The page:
Originally titled Jerusalema, Ralph Ziman’s cime-drama about a slum lord’s rise was drawn from the real-life disaster that struck the inner city of Hillbrow, Johannesburg, when middle class whites left the downtown core during the eighties, and buildings were locked up by owners, hoping better economic times would allow them to reopen apartments and office buildings in the future.
Ziman’s Al Capone figure, Lucky Kunene, is an amalgam of research and a real-life mastermind criminal who found loopholes in the law which enabled him to essentially buy up padlocked and run-down buildings from disinterested owners. Once he controlled the properties with his gang, he would continue to collect rent, but neglect any major repairs, ensuring a steady cash fund to buy more properties and repeat the lucrative scheme.
Structured like a classic gangster film, Jerusalema begins with Kunene being arrested and telling his life story in jail to a reporter, but any sentiments regarding the clichéd intro are quickly quashed by the fascinating layers of social commentary woven into the sharp script, and the director’s decision to film in Hillbrow.
The film’s first third deals with Kunene’s teen years, his main friends and foes, and his genuine efforts to stay clean and make his mother proud by studying business in university. When money becomes the greatest hurdle, he falls into a life of crime, and within a period of ten years heads a small gang, running a pirate taxi cab business.
After being nearly killed by a rival gang, Kunene comes up with a grand scheme to play social activist for tenants living in filthy apartments, and discovers the methods to reap a fortune while carefully skirting the quirks in South African laws of fixed assets, ownership, and civil suits.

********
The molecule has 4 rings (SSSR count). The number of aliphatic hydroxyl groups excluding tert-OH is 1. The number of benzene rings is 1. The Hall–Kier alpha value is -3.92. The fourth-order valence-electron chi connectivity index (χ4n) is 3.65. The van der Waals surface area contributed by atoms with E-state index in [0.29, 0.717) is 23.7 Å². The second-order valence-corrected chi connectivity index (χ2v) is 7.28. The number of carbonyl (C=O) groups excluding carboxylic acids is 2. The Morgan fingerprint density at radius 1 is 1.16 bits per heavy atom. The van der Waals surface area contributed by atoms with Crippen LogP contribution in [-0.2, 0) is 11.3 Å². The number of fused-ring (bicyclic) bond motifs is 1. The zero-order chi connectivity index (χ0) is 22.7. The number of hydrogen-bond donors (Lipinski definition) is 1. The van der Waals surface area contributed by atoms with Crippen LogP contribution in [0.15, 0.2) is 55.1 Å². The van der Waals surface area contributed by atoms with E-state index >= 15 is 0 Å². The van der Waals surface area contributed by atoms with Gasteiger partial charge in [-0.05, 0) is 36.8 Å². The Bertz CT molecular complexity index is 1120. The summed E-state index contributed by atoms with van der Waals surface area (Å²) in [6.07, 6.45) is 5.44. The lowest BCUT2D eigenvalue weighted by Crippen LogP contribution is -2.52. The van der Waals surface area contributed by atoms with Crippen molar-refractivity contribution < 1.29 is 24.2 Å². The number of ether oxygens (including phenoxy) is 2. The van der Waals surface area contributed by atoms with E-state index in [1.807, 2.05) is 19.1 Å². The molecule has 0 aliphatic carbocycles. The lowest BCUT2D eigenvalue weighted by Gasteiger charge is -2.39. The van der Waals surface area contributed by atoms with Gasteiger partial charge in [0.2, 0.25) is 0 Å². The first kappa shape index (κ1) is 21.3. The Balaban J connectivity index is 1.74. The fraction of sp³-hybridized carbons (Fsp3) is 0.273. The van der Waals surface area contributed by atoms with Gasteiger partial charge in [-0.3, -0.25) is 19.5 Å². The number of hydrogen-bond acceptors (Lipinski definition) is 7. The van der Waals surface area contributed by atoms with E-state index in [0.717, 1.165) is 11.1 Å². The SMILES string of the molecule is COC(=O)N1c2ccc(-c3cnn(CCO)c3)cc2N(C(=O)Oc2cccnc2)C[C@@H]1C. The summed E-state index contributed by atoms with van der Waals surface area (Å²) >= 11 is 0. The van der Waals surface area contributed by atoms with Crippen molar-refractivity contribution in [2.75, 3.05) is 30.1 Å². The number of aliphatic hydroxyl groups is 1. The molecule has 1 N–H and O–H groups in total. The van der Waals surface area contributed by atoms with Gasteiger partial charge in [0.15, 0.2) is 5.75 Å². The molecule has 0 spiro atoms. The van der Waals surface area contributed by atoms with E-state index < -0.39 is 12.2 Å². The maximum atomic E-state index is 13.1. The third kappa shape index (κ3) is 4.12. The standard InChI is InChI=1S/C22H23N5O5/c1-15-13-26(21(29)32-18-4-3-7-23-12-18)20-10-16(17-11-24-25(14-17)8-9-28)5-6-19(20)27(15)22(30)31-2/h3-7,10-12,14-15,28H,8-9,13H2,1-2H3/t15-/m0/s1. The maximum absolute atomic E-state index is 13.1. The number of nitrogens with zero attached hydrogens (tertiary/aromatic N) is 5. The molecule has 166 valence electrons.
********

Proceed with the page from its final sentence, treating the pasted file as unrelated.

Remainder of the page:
Amid brutal tactics, Kunene also falls for an upper class white woman, and maintains a peculiar dual life until a major gang clash causes his world to crumble, bringing in a flurry of police determined to take him down.
As a drama, Jerusalema is conventional, but the richness of the material, the generally strong performances, and crazy real-life events integrated into the script make Ziman’s film often quite powerful.
The director’s background in music videos ensures Jerusalema has a gorgeous look, but Ziman doesn’t subscribe to Hollywood’s ADD editing style, and he lets his able cast live out scenes, and add their own subtext to the social commentary than runs through the dialogue, the social relationships among the police from a pre-apartheid era, and the gangsters (some of whom were veterans of the anti-apartheid movement living in exile).
As he details in the DVD’s excellent commentary track, because of funding issues and the production’s decision to shoot in dangerous locations, old Super16 and Soviet era 35mm cameras were bought at auctions, and many scenes were filmed using multiple cameras (sometimes up to nine), but the action scenes aren’t psychotic; they’re edited in a modernist style similar to Heat (1995) and just as riveting.
Equally striking is the use of documentary footage the director filmed almost a decade earlier of funerals, marches, and celebrations, as well as more recent doc footage of police raids which, when integrated into the film, give the drama a greater sense of verisimilitude.